I can’t tell if the world is actually shrinking, or if I am just learning to appreciate how small it has always been. No matter how far away from home I travel, I rarely feel like it is far away. Even better, I’ve been lucky to have so many homes away from home over the years. Some of these second homes have been just minutes away from my real house in Oakland. At other times I have been taken in by people and families in Costa Rica, Guahan, New Zealand, South Africa, Cape Verde—and now, Colombia. There will always be those awkward moments, but they are heavily outweighed by the moments that can turn any four walls and a roof into home base.
After leaving Cape Verde earlier this month, I got to spend a week back home in the Bay Area. It was pretty much perfect. I spent a lot of time with some of the very people who have provided me with a home away from home over the years. Dinner at the home of Chuck and Paula Collins, where I was a quasi-perpetual boarder while going to high school in San Francisco. Thank you for the fish, and thank you for sparing me so many long commutes home after soccer practice and other "extracurricular activities." Also, there was a long-overdue meal shared with Eddie and Helena Wasp, who would open their home at Lake Tahoe to my family every winter when I was little. Thank you for every snowball fight, ski lesson, and fireside game of Pictionary. Sidebar: I think it's time for a cultural renaissance centered around the revival of old-school board games.
I also got to spend a few hours with my "music mama," Ayana. From age two, Ayana was my first piano teacher, and so much more. Thank you for opening your home, filled with student-sized instruments for me to explore: the piano, the drums, the guitar, the trumpet, the violin.*
I was surprised to realize how I was not spending my time. For example, I never once stepped foot inside the Bladium—in fact, the only soccer I played was during an impromptu "Intro to Kicking Things" clinic with my nephew on the back porch. He is showing promise. Also, I never really "went out." No concerts, no dancing, no late nights at the bar. I am a little surprised that I didn't put more energy into eating at all of the places that had been causing my home-sickness inducing food cravings during the past year. We started off strong with a Zachary's pizza party for the family on Sunday—in fact, I was eating leftover deep dish pizza for breakfast lunch and dinner well into midweek. I did make it to one of my favorite restaurants in the world, Tamarindo, where I shared Mexican Tapas and assorted tequila-based beverages with my friend, Alex.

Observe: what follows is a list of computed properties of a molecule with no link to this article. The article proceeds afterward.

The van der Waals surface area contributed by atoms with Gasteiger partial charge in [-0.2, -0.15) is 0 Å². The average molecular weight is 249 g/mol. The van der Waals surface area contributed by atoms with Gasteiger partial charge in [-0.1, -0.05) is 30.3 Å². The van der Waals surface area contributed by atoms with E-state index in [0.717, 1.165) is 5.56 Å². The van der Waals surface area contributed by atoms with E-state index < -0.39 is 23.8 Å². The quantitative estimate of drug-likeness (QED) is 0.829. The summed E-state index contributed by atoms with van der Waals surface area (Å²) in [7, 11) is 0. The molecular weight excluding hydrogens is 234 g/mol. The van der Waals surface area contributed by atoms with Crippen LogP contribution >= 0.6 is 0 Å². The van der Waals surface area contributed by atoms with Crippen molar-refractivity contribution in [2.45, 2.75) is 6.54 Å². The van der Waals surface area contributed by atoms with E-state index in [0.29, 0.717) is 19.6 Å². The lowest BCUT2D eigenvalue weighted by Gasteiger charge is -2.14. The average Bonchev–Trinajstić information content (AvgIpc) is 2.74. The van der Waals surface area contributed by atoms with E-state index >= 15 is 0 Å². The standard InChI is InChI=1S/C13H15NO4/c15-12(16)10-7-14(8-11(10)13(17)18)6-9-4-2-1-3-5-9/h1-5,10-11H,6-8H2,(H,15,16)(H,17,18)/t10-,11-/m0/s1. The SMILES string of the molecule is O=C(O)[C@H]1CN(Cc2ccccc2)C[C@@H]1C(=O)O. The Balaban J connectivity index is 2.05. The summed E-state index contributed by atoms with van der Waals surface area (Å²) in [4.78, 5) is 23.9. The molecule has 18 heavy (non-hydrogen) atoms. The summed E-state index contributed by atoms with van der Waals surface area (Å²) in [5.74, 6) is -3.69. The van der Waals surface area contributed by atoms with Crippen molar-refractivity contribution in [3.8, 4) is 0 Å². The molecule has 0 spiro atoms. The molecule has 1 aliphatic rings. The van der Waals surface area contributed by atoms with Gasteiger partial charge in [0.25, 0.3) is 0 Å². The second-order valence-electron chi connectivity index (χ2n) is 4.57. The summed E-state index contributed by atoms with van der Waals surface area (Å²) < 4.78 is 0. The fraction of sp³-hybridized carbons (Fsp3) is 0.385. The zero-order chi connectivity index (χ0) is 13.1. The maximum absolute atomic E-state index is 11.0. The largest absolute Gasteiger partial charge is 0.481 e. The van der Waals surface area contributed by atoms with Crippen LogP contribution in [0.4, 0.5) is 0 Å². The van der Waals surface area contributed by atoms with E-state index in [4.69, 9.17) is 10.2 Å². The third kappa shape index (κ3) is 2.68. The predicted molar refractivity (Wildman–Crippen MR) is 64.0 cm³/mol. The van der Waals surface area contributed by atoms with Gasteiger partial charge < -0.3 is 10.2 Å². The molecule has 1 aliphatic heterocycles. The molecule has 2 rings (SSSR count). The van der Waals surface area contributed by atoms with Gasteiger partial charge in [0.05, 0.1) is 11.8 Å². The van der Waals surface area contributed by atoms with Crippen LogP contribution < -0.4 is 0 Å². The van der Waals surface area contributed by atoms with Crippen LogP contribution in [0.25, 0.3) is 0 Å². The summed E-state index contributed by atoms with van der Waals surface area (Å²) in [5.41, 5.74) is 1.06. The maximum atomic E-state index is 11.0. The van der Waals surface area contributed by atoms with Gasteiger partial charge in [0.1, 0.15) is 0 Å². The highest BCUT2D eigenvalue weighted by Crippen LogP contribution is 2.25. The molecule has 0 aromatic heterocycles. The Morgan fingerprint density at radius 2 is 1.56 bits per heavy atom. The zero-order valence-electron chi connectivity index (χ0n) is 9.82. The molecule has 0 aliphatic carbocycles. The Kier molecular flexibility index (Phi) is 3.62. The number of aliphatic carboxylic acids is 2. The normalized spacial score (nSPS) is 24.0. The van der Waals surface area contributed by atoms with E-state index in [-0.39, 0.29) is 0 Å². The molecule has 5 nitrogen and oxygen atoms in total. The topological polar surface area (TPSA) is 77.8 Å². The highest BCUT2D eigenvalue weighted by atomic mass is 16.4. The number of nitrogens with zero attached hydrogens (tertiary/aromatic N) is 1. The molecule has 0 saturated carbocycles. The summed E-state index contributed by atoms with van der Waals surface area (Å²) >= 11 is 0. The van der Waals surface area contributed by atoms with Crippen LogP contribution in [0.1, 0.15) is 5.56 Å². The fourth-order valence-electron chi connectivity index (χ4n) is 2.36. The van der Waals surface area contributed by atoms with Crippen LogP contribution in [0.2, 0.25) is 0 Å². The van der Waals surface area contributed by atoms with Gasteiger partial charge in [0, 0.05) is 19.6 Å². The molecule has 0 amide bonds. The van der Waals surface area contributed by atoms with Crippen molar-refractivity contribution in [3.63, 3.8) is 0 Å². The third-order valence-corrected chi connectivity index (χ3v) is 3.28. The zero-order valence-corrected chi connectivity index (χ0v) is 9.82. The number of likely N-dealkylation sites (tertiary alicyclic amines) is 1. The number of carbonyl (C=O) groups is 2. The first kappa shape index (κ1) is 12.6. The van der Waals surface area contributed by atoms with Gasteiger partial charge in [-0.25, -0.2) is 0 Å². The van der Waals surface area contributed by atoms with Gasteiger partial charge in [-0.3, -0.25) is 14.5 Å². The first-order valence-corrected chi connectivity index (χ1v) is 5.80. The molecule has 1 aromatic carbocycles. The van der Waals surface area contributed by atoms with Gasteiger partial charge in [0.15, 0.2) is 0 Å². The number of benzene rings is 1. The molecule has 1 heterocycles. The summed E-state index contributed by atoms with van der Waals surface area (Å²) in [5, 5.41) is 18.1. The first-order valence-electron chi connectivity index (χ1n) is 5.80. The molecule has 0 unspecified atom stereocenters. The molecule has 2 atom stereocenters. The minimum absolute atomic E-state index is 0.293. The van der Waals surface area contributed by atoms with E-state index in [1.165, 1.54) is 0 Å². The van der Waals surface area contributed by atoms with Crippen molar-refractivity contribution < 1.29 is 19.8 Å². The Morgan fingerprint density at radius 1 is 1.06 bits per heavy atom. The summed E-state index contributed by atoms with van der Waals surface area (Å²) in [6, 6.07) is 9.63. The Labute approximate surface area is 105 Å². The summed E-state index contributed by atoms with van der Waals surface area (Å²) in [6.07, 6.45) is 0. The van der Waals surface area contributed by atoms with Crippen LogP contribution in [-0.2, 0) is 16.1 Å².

After living for a year without direct access to a grill, you know I had to take advantage of being home during the BBQ season, which, in the Bay Area, lasts from June until the following June. We managed a modest three grilling sessions during an eight-day stretch. The first was courtesy of Bumbalo and Sara. You may remember them as the proud parents of Charlie and Chance, two of "My Favorite Dogs in the World." Now they have an actual real live human baby named Tyler, so David has become the first member of my immediate rat pack to be a daddy. The chicken was juicy and the baby is a cutie. Good luck at the wedding next month, and I'm sorry I can't be there for it.
The final BBQ was truly the Coup de grâce, hosted by my sister and her boyfriend at their house in North Oakland. I do feel bad that I didn’t get to socialize a little more while there—I spent the first hour destroying my brother, Barry, in a too-easy game of bones. When he finally got in line to domino, and “won” a round, he set a new world record for the sorriest collection of dominoes collected from the hands of your opponent. Literally, when he went out Trevor, Unity and I coughed up six of the most worthless dominoes in the game. His bounty: a grand total of 13 points (yes, we let him round it up to 15). Please enjoy his expression of non-triumph, be we enjoyed it so much that we took pictures. He handled it all with amazing grace. Truthfully, the real reason that I slacked on the socializing is that I took a nap at 9pm—the kind of nap that lasts until the next morning.
When I wasn't scarfing down grilled goodies, I was doing my best to see all of my peoples. Of course I missed a few folks due to time constraints, but I'm not worried because I know I will be back. The more I travel, the more I feel the world shrinking. But each time I come back to Oakland, I become more and more convinced that you can only have one true home.
On Tuesday I arrived in Barranquilla, Colombia, and all I can say is... chevere. Unfortunately, security precautions prevent me from posting the name of my barrio, but trust me—it is a beautiful place filled with beautiful people. Well... that’s all I have to say about that.***
* No, I cannot still play all of these instruments, but I'm flattered that you would even consider that possibility.
** No, that is not his real name.
*** No, that is not really all I have to say about Barranquilla. I guess I just felt like quoting Forrest Gump, plus I need a few more days before I start processing it all. Next week I will be writing more about life here in Colombia, so please stay tuned.